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Extending UN's Liberia mission, Security Council seeks plans for drawdown

30 March 2007 The Security Council today extended the mandate of the United Nations Mission in Liberia (UNMIL) for six more months while asking Secretary-General Ban Ki-moon to report on plans to draw down the level of blue helmets there.

The decision was taken through a unanimously adopted resolution in which the Council recognized that “significant challenges remain in the consolidation of Liberia’s post-conflict transition, including massive development and reconstruction needs, the reform of the judiciary, extension of the rule of law throughout the country, the development of the Liberian security forces and security architecture, and consolidation of State authority.”

The Secretary-General had sought a one-year extension of UNMIL, citing the fact that Liberia “still faces significant reconstruction and development challenges arising from 14 years of civil strife.”

In its resolution, the Council requested Mr. Ban to “present a detailed drawdown plan for the mission in his next report to the Council, scheduled for June, which should include specific recommendations on force levels and options.”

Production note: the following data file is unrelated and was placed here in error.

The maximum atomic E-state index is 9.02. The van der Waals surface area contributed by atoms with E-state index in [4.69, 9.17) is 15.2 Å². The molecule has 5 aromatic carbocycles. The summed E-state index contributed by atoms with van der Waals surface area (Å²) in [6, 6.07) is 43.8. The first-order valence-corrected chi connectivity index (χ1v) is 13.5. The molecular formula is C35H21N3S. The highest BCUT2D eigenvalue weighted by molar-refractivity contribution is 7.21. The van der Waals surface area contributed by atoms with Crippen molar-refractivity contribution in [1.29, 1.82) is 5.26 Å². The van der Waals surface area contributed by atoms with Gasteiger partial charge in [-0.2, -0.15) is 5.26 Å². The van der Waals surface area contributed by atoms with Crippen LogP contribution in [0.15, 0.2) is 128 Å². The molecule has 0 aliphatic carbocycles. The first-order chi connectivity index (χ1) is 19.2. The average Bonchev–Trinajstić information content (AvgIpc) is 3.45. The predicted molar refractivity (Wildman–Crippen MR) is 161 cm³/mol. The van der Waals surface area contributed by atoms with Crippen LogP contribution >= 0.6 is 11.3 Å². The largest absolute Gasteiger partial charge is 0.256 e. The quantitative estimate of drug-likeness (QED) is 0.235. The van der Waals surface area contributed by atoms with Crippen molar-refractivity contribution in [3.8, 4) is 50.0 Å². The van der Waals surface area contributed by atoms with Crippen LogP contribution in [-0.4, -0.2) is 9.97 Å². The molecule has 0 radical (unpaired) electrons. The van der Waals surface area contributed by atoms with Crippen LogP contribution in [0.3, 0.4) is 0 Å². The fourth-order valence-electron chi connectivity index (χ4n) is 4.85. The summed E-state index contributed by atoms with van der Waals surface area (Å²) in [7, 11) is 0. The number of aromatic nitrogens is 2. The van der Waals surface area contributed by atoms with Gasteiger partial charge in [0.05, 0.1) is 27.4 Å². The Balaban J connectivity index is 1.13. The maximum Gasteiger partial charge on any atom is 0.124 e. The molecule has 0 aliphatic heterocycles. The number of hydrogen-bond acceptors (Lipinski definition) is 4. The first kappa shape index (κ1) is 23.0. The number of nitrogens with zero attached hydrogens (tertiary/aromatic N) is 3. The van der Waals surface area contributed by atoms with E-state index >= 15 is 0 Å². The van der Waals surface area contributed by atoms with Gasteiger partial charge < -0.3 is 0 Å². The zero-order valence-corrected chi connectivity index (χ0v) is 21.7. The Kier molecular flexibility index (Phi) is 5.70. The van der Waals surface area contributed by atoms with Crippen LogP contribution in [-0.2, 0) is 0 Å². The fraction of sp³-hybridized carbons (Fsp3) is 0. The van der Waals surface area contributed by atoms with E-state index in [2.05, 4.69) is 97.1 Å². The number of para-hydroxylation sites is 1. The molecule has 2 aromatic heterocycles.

Liberia was called on to take steps towards achieving key benchmarks aimed at facilitating a phased, gradual consolidation, drawdown and withdrawal of UNMIL’s troop contingent, “as the situation permits and without compromising” the country’s security.

UNMIL was established in 2003 to support Liberia’s ceasefire and peace process, and currently has over 15,200 uniformed personnel, along with around 500 international civilian personnel, almost 1,000 local staff and 220 UN Volunteers.

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